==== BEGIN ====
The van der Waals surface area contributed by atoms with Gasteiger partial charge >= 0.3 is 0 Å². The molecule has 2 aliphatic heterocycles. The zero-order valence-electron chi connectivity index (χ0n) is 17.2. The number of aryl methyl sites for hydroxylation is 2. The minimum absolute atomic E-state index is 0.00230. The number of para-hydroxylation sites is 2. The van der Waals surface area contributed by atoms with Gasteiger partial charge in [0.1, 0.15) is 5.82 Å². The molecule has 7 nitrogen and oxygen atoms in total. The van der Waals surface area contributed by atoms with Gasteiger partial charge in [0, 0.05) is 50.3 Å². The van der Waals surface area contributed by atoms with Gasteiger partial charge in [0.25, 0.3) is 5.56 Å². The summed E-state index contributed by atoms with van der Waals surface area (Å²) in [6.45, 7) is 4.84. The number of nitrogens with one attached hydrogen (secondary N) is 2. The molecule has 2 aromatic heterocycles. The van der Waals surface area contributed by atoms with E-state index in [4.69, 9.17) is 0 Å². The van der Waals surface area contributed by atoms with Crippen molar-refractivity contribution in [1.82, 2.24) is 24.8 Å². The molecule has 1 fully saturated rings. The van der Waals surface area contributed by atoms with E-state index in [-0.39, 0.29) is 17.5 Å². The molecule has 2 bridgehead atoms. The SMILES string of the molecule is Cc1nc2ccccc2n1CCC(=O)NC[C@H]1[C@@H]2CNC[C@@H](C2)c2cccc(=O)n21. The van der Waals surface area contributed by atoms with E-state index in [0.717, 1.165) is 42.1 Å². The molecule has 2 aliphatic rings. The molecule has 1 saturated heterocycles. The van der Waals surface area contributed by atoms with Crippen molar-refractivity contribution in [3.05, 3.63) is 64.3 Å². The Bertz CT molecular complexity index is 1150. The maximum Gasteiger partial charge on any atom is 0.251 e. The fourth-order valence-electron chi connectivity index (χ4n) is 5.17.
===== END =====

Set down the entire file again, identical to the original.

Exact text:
The van der Waals surface area contributed by atoms with Gasteiger partial charge >= 0.3 is 0 Å². The molecule has 2 aliphatic heterocycles. The zero-order valence-electron chi connectivity index (χ0n) is 17.2. The number of aryl methyl sites for hydroxylation is 2. The minimum absolute atomic E-state index is 0.00230. The number of para-hydroxylation sites is 2. The van der Waals surface area contributed by atoms with Gasteiger partial charge in [0.1, 0.15) is 5.82 Å². The molecule has 7 nitrogen and oxygen atoms in total. The van der Waals surface area contributed by atoms with Gasteiger partial charge in [0, 0.05) is 50.3 Å². The van der Waals surface area contributed by atoms with Gasteiger partial charge in [0.25, 0.3) is 5.56 Å². The summed E-state index contributed by atoms with van der Waals surface area (Å²) in [6.45, 7) is 4.84. The number of nitrogens with one attached hydrogen (secondary N) is 2. The molecule has 2 aromatic heterocycles. The van der Waals surface area contributed by atoms with E-state index in [4.69, 9.17) is 0 Å². The van der Waals surface area contributed by atoms with Crippen molar-refractivity contribution in [1.82, 2.24) is 24.8 Å². The molecule has 1 fully saturated rings. The van der Waals surface area contributed by atoms with E-state index in [-0.39, 0.29) is 17.5 Å². The molecule has 2 bridgehead atoms. The SMILES string of the molecule is Cc1nc2ccccc2n1CCC(=O)NC[C@H]1[C@@H]2CNC[C@@H](C2)c2cccc(=O)n21. The van der Waals surface area contributed by atoms with E-state index in [0.717, 1.165) is 42.1 Å². The molecule has 2 aliphatic rings. The molecule has 1 saturated heterocycles. The van der Waals surface area contributed by atoms with Crippen molar-refractivity contribution in [3.05, 3.63) is 64.3 Å². The Bertz CT molecular complexity index is 1150. The maximum Gasteiger partial charge on any atom is 0.251 e. The fourth-order valence-electron chi connectivity index (χ4n) is 5.17.